Much like yesterday, Assembly Members showed their negative Covid tests, signed in and then grabbed hot drinks from Awesome Coffee and breakfast muffins/bars/biscuits/fruit from Gloria & Lil’s before settling down in the Space of Possibilities where Susan and Andy from Mutual Gain outlined the programme.
The first part of the day involved each group talking through their ‘Quadrant’ exercise from yesterday (To recap, this was a way of pooling the group’s Assessment Criteria – which they would use to measure their recommendations against, see Saturday’s blog for details)
Gallery of ‘Quadrants’ – the Assembly groups’ Assessment Criteria.
Andy briefed the Assembly on what makes a good recommendation, then the Assembly members split off to breakout rooms (according to allocation from their preferred choice of theme) and began work on drafting their recommendations – using inspiration from the quadrants and specifically theme-relevant content collated from previous sessions.
In forming their recommendations, Assembly members were encouraged to use verbs to start their recommendations; to make sure sentences were clear and readable; and to use their creative and critical thinking in tandem.
They had to make sure recommendations responded to the Assembly question:
How will arts, culture and creativity shape a better future for Coventry? and to think about the impacts and consequences of their recommendations – considering what difference the recommendation would make and whether there might be any negative consequences. (For example costs, things that might prevent progress, groups that might be affected positively or negatively and so on).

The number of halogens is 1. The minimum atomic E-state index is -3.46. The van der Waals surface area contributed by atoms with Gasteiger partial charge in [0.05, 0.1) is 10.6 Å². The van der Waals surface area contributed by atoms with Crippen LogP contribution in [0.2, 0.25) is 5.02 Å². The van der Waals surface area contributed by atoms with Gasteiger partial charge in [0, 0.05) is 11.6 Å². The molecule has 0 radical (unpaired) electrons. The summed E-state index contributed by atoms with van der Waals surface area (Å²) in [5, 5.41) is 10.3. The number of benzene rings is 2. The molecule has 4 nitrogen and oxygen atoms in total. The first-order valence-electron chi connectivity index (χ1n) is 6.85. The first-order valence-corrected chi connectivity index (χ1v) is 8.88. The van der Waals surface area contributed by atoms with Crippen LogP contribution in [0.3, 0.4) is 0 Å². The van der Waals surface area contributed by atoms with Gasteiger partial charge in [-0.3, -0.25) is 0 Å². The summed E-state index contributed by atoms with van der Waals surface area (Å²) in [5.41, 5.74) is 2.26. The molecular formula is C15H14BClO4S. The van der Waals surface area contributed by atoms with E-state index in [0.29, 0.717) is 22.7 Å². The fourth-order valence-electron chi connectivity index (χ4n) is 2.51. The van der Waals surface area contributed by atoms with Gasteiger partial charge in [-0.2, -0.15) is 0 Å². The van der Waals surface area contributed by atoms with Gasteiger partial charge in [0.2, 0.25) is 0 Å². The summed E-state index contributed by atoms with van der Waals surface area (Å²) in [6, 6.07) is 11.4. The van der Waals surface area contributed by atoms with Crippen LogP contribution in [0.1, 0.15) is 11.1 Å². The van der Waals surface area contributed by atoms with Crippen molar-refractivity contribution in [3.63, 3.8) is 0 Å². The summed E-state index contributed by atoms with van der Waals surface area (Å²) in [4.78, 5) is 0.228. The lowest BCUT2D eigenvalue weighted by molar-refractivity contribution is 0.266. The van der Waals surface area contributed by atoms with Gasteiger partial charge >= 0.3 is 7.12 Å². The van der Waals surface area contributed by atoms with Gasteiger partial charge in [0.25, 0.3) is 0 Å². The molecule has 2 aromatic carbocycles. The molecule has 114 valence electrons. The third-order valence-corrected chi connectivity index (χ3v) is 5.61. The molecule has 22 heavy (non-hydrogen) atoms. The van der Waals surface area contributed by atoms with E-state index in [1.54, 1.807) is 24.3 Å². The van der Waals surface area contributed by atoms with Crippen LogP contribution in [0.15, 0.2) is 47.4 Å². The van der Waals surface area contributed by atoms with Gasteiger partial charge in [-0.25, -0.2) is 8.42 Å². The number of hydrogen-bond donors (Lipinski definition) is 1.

Once the recommendations had been drafted, the Assembly’s next task was to move towards developing consensus. In a Citizens’ Assembly, recommendations only ‘pass’ if they receive approval from 80% or over of the Assembly members, and so once there were draft recommendations, a long process of peer assessment began. This entailed groups rotating around the breakout rooms and considering/reviewing what each other group was proposing. They left practical feedback on each others’ recommendations in the form of lightning strike stickers where they were concerned about a specific recommendation; love hearts where they thought the recommendation was brilliant and needed no amendments, question marks where they required some clarity, with annotations to explain what clarity they needed. They could also offer alternative ideas for recommendations.
Whilst this was happening, we pulled Assembly members (who had previously volunteered) out for a few minutes each to film them speaking a section of the epic poem our writer-in-residence Liz Mytton had penned the previous day. Here’s a few pictures of some of the Assembly members being filmed with Liz and film-maker Rachel Bunce; a photo over the shoulder of Andrea Mbarushimana, who captured the Sunday in sketches (scroll down to look at Andrea’s sketches); and (over another magnificent Gloria & Lil’s lunch) Assembly members enjoying live music from the fantastic FoxRocha.